Although, the patient had relatively benign systemic mastocytosis, appropriate treatment should be sought due to great psychosocial concerns particularly in case of females. She was prescribed anti-histamine drugs that were quite effective in reducing her symptoms.


1. Alto W.A, Clarcq l. Cutaneous and systemic manifestations of mastocytosis. Am Fam Physician 1999;59:3059-60.

2. Apter A.J, Rothe M.J. Referred for management of mastocytosis. Ann Allergy Asthma Immunol 1997;79:21-6.

3. Marbello L, Anghilieri M, Nosari A, Minda E, Cairol R, Ricei F, et al. Aggressive systemic mastocytosis mimicking sclerosing cholangitis. Haematologica 2004;89:ECR35.

4. Longley J, Duffy TP, Kohn S: The mast cell and mast cell disease. J Am Acad Dermatol 1995;32:545-61.

5. Vardiman JW, Harris NL, Brunning RD. The World Health Organization (WHO) classification of the myeloid neoplasms. Blood 2002;100:2292-302.

6. Bain BJ, Clark DM, Lampert IA, Wilkins BS. Chronic myeloproliferative/ myeloproliferative and myelodysplastic disorder. In: bone marrow pathology. 3rd edn. Italy: Blackwell Science, 2001, pp. 221-28.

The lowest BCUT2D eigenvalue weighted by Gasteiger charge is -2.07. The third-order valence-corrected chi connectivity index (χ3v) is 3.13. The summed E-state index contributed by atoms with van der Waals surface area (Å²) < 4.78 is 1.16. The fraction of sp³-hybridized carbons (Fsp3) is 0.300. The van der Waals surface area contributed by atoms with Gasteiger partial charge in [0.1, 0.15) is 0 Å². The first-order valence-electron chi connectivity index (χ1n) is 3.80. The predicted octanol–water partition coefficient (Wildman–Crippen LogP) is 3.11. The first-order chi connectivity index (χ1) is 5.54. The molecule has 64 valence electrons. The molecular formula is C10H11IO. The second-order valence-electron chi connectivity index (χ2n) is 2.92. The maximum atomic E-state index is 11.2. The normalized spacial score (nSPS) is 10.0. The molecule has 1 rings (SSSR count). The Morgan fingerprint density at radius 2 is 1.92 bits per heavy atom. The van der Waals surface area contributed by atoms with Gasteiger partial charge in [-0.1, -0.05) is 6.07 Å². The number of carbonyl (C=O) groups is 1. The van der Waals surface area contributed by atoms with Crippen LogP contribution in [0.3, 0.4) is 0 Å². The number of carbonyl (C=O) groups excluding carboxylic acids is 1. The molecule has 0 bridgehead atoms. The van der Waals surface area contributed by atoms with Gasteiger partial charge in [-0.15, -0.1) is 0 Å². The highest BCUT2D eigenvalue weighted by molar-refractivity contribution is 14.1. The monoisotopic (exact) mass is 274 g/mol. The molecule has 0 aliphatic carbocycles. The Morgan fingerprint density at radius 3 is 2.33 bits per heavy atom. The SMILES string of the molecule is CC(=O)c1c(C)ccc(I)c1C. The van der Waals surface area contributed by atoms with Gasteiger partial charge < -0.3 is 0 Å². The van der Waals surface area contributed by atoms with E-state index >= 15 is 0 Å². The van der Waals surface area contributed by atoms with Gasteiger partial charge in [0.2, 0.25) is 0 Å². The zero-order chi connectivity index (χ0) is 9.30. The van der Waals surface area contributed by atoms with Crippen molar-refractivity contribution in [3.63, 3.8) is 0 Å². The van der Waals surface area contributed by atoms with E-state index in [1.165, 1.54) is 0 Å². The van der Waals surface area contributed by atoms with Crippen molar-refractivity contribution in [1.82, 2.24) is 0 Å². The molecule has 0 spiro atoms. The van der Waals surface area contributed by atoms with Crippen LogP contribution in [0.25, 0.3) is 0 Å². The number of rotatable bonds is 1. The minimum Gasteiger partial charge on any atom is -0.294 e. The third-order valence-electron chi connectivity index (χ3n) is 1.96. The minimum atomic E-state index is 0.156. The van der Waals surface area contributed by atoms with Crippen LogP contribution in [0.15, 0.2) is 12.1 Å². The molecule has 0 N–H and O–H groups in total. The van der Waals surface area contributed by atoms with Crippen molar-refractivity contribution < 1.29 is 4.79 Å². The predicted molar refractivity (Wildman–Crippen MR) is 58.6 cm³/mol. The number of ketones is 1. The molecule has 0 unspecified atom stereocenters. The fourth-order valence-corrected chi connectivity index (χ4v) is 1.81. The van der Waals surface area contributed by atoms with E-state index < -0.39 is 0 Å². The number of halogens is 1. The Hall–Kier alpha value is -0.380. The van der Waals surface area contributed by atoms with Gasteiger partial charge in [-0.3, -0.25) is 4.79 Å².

7. Valent P, Akin C, Matthias M, Sperr WR, Fodinger M, Frtsche-Polmz R, et al. Mastocytosis: pathology, genetics and current options for therapy. Leuk Lymphoma 2005;46:35-48.

8. Martinez AE, Medina AM, Hyde JA, Krill-Jackson E, Balustein A, Schwartz M, et al. The faces of mast cell disease: bone marrow infiltrates in 3 patients with systemic mastocytosis. Ann Diagn Pathol 2005;9:81-5.

9. Castells MC. Mastocytosis: classification, diagnosis and clinical presentation. Allergy Asthma Proc 2004;25:33-6.

10. Webb TA, Chin-Yang L, Lung YT. Systemic mast cell disease: a clinical and haematopathologic study of 26 cases. Cancer 1982;49:927-38.